Okay, this is starting to sound like something from Shakespeare. It sounds, in fact, a whole lot like Mark Antony’s speech in Julius Caesar, in which Antony flatters Brutus, lead murderer of the title character, when he is, in fact, rhetorically stabbing him in the back, just as Brutus himself had betrayed his friend Caesar.
Astute listeners in Barnesville, probably the very few who know their Shakespeare, are realizing that FDR is about to put the knife in. He builds up to the moment. He goes on and on about his friendships with politicians, especially Senator George, men who oppose him, but are still his friends. Then he reminds them that the New Deal, and all its goodies, depends on the firm support of his friends in Congress, even if they quibble over details.
And now the President does it. He goes there.
(D)oes the candidate really, in his heart, deep down in his heart, believe in those objectives? And I regret that in the case of my friend, Senator George, I cannot honestly answer either of these questions in the affirmative.
As for the other two candidates? FDR dismisses out of hand the rabidly racist former Governor, Eugene Talmadge. Instead, he pumps up candidate Lawrence Camp, sitting with him on the stage, and probably both thrilled and embarrassed. And then, in case anyone had missed his point, FDR drives it home with a sledgehammer:
I have no hesitation in saying that if I were able to vote in the September primaries in this State, I most assuredly would cast my ballot for Lawrence Camp.
In 2009, Betty Smith Crawford remembered: “People were saying, “Nobody’s telling me how to vote, They booed and left.”
That’s probably an exaggeration: Plenty of supporters seem to have continued to cheer and applaud. But still.
The speech is over. The President forgot to say “Let there be light!” which was in his script. For whatever reason, he never pushes the button to light up the county. That happens without presidential help. After some awkward conversations, including with Senator George, FDR gets back in the car, and is driven away.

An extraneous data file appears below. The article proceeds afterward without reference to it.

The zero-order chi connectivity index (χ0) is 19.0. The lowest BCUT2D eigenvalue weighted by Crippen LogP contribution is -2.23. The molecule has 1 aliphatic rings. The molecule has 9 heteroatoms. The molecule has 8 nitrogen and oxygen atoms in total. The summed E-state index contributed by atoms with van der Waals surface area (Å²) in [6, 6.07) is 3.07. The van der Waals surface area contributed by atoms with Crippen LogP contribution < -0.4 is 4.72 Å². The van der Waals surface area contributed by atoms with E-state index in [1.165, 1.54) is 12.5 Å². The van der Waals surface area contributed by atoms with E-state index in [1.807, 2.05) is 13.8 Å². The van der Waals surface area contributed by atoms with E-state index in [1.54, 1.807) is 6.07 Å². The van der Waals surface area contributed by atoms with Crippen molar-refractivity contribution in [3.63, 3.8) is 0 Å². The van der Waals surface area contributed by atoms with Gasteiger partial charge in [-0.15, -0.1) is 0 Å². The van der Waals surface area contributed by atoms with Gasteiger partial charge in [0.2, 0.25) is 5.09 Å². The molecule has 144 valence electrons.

President Franklin Delano Roosevelt has forgotten the first rule of being a Yankee in Georgia: Don’t criticize or tell all the white people what to do, even if you evidently mean well, and what you’re suggesting is clearly in their own best interests. Don't underestimate white people’s capacity for taking offense. That's what matters in Georgia, not that you have invested time and money in the state. FDR is not a native. He never will be.
A hundred miles away, James Earl Carter, Sr. soon reads about what happened in Barnesville. He resents it. He doubles down in his determination to vote for Senator Walter George.
A month later, on September 14, 1938, Lawrence Camp, running for US Senate for Georgia, came third with less than 23% of the vote. Eugene Talmadge came second, with 32 % of the vote. With 141,235 votes, almost 44%, all cast by white people according to state law, Sen. Walter George won. The result would not be final until the general election in November, but in a one-party state, it was already a done deal.
With Sen. Walter George’s victory in November, and those of other conservative Democrats and Republicans elsewhere, because it wasn’t just what happened in Barnesville that affected the elections, large parts of FDR’s hopes for the New Deal were put on ice. We’ll never know what Americans missed, although the wartime Second Bill of Rights gives us an idea: good healthcare, good housing, good education, a fair market for farmers. To be honest, it sounds like my childhood in postwar England. But things in America took an altogether different turn.
The fate of the New Deal is a moot point right now in 1938. Regardless of what happens in Barnesville or Washington, FDR’s attention is increasingly drawn thousands of miles away. In September, 1938, at the same time as Walter George wins Georgia's white primary, Europe comes to the brink of war, averted only when British Prime Minister Neville Chamberlain hops a plane to Germany and negotiates an agreement with German dictator Adolf Hitler that Chamberlain claims promises “peace in our time.” We all know how well that works out.
The following month, on November 9, 1938, the night after the general election confirmed that Sen. Walter George will remain senior US Senator for Georgia, Nazis in Germany attack Jewish homes and businesses, and Jewish people in a horrifying night of terror that will become known as Kristallnacht, or “Night of Broken Glass”. War is coming, and it will end the Depression decisively, and at unimaginable human cost.